These may be only initial steps towards bridging the demand and supply gaps. But we feel that such efforts will go a long way to bring together the beneficiaries, the government and social organizations to make a lasting social behaviour change.

Natural Farming Yields a Debt-free Future

“It’s the end of the world,” said the caterpillar! 

“It’s just the beginning of the world,” said the butterfly!

– Author Unknown

I have seen that butterfly’s optimism in a farmer from a small village, Nandivelugu of Guntur district, Andhra Pradesh, India and it reaffirms my belief in the promise of natural farming and our farmers’ spirit and resilience!

There are many worlds within our world; for 30-year-old Arisetti Naga Malleshwari her world is 60 cents (0.6 acre) of her family-owned land and an additional 20 cents (0.2 acre) that is rented. Natural farming has made a world of difference to her small world.

Naga Malleshwari’sfather, Chandu Sambashiva Rao.

Mired in chronic debt over ten years of conventional farming, Naga Malleshswari and her husband Panduranga Rao decided to change the way they practised agriculture and adopted zero-budget natural farming(ZBNF) in the Kharif season of 2017. Inspired by her father, Chandu Sambasiva Rao who is growing five varieties of paddy landrace (native varieties) in Aathota village on a meagre 20 cents of rented land. He did this with support from the Andhra Pradesh Department of Agriculture and Cooperation (DoAC) & Rythu Saadhikaara Samstha (RySS)’s cluster activist, Ms Parishudda Kumari. After learning science and practices of natural farming by watching Digital Green community videos, Naga Malleshwari practised all important natural farming practices in Paddy, Jowar, and Colocasia.

Initially, Naga Malleshwari was filled with doubt due to the ridicule from her fellow farmers. But when she had harvested 18 bags of paddy from the 60 cents of land in November 2018, all her fellow farmers were convinced. The cost of cultivation in conventional farming (approx.. Rs. 10,000) was reduced (to Rs.4,000) in natural farming. Application of natural fertilizers and pesticides not only yielded a bumper crop, but it also ensured quality and healthy growth of crops. “I am yet to sell the paddy but the buyers are offering Rs.2,000 per bag; a profit of Rs. 200-400 per bag of the conventionally grown crop,” she shared with pride.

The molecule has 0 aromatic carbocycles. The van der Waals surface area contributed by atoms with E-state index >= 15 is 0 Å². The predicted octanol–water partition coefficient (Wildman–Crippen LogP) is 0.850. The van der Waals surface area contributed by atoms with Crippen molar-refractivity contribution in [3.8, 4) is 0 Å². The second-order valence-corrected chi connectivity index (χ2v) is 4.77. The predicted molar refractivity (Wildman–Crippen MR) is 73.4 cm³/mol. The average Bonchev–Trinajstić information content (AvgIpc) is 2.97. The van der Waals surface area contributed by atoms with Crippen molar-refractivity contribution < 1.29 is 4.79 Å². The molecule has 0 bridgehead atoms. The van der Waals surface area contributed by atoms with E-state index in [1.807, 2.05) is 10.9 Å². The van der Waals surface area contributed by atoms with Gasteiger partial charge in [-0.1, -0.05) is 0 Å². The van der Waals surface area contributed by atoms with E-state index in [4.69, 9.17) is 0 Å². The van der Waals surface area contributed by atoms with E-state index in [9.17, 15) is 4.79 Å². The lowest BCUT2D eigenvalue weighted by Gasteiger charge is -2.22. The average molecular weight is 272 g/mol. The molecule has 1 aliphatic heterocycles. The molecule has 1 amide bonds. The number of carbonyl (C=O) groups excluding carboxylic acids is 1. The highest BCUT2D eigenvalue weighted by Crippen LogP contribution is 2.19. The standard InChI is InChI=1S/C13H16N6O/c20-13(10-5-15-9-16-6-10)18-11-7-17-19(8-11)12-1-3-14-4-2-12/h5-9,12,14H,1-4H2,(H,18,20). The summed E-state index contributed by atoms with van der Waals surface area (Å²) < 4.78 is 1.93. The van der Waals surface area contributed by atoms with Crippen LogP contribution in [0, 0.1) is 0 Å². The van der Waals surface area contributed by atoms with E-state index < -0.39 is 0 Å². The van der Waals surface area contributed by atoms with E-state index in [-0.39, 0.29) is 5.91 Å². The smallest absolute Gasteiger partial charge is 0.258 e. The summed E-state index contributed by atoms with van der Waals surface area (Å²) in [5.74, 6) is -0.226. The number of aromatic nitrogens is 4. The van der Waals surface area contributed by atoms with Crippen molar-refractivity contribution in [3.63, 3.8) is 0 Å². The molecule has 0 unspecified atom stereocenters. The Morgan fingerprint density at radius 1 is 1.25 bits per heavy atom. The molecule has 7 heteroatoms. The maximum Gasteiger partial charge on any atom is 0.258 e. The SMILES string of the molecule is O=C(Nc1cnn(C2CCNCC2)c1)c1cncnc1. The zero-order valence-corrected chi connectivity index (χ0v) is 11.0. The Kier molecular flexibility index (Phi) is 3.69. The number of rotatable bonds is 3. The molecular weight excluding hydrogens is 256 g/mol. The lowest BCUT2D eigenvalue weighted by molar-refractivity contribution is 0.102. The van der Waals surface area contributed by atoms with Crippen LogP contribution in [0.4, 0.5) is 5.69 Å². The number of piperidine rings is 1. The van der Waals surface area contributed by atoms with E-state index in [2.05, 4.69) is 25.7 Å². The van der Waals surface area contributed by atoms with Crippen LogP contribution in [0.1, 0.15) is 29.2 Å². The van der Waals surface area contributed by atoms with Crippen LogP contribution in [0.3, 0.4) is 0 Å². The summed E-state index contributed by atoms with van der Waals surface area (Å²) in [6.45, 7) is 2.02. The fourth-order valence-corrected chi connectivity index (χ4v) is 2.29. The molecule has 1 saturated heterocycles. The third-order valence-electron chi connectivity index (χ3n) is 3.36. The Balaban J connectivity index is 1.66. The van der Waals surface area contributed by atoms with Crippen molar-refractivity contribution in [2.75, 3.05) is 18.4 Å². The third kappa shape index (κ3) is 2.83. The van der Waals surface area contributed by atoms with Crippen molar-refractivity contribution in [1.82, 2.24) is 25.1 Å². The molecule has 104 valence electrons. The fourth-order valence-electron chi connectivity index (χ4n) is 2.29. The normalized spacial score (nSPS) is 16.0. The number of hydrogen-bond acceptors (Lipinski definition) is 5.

Naga Malleshwari follows all ZBNF practices meticulously.

After harvesting paddy, she sprayed cow dung-cow urine-asafoetida extract on the empty land as a precautionary practice to eliminate any residual fungi before planting Jowar (sorghum) in the Rabi season. She followed all ZBNF practices for the Rabi crop as well. Seed treatment with Beejamrutam, Ghanajeevamrutham application, spraying of Dravajeevamrutham and neem seed kernel extract and installed pheromone traps to monitor pests.

She shared that conventional methods of farming Jowar involve heavy usage of urea which results in higher levels of plant and weed growth during the grain formation stage, in turn resulting in lower yields. She is expecting higher yields and higher prices from the Jowar crop this time – (nearly 15 quintals that may fetch Rs.15,000) while the cost of cultivation was approx. Rs.1,000. On the 20-cents of rented land, Naga Malleshwari cultivated Colocasia using the ZBNF practices. Now, with reduced cultivation costs and higher yields, her net income was Rs.14,000, which is more than double the Rs.5,000 – 7,000 she used to receive.